Burning for Freedom
“Wake up, O Hindus, wake up! … Let us pick up rifles and become soldiers worthy of defending our country,” exhorted Vinayak Damodar Savarkar, a Brahmin Hindu yogi, poet, playwright, political prisoner, and founder of the secret Indian revolutionary society, Abhinav Bharat. His words stand in stark contrast to the pacifism advocated by fellow Indian freedom fighter Mohandas K. Gandhi, who battled the British Empire and fought discrimination against Indian minorities using satyagraha, a form of nonviolent resistance based upon “soul-force.”
Burning for Freedom, a historical novel, chronicles the life of Savarkar via the story of his fictitious bodyguard, Keshav “Keshu” Wadkar, during two periods. Part I (1913-1922) details the horrendous conditions endured by political prisoners in the British-run Cellular Jail, including Savarkar, who was incarcerated there for twenty-seven years. It sketches a portrait of the inmate as a kind teacher, stalwart leader, and patriotic reformer rather than the dangerous revolutionary many considered him to be. Part II (1938-1948) describes Savarkar’s political activism following his release from Cellular Jail, and contrasts his firebrand methods with Gandhi’s satyagraha.
Author Anurupa Cinar pays unabashed homage to Savarkar. He worked tirelessly to unite what he called “Hindustan” under Hindu leadership and advocated for abolition of India’s harsh caste system. Yet Savarkar also believed that “absolute nonviolence is absolutely sinful” and is “the very negation” of the Hindu sacred text, the Bhagavad Gita.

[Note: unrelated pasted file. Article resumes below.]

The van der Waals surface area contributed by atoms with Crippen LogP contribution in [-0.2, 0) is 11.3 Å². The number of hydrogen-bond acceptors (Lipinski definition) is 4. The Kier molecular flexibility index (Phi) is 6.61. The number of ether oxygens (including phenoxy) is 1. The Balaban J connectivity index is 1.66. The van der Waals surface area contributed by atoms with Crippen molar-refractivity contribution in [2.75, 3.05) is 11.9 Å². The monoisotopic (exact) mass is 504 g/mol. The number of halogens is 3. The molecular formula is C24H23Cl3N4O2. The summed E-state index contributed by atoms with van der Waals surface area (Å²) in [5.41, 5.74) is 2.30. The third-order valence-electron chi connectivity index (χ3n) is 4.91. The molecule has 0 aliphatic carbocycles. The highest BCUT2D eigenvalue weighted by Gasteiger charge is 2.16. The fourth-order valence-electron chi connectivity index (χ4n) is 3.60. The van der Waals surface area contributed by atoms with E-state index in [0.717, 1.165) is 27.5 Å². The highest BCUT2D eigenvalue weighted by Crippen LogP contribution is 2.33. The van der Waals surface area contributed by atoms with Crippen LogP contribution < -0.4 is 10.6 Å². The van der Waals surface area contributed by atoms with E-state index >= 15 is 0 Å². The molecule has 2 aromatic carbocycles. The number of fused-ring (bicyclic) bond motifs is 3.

The book also casts aspersions on Mahatma Gandhi, describing his political advocacy as “shenanigans.” The author’s characters chastise Gandhi and the Indian National Congress for creating a “political milieu of Muslim appeasement.” Cinar’s Savarkar asserts that eating from a Muslim’s hand is irredeemable blasphemy, and warns Keshu not to fall for the tricks of the “wicked Muslim warders” who will employ deplorable measures to convert him—and everyone else—to Islam.
Cinar’s thorough research is commendable, and Burning for Freedom is often a gripping tale. However, it also is flawed. “All facts, incidents, and situations in this novel … are true and documented,” says Cinar. Yet, five pages of author’s notes contradict that assertion, repeatedly describing places the text is fictionalized, imaginary, or even inaccurate. In addition, the book sometimes reads like a novel, but at other times comes across as either a documentary or a partisan political advertisement.
Perhaps most seriously, Cinar’s passion for her subject and her sensationalistic writing style detract from the telling of Savarkar’s stark life story. Page one alone contains two italicized words and nine exclamation points. In other places, Cinar describes horrific circumstances and then concludes, for example, “It was a pitiable situation,” or “It was being very painfully drilled into his head that he had to be a mild cow.” The narrative would have been more compelling had Cinar trusted readers to grasp the gravity of her characters’ circumstances without stating the obvious.
These shortcomings aside, Burning for Freedom meticulously describes the life of a remarkable person and offers an alternate view of history that is both startling and worthy of consideration. Readers must decide for themselves whether Cinar’s descriptions paint a more realistic picture than do current texts, or whether her account constitutes revisionist history.
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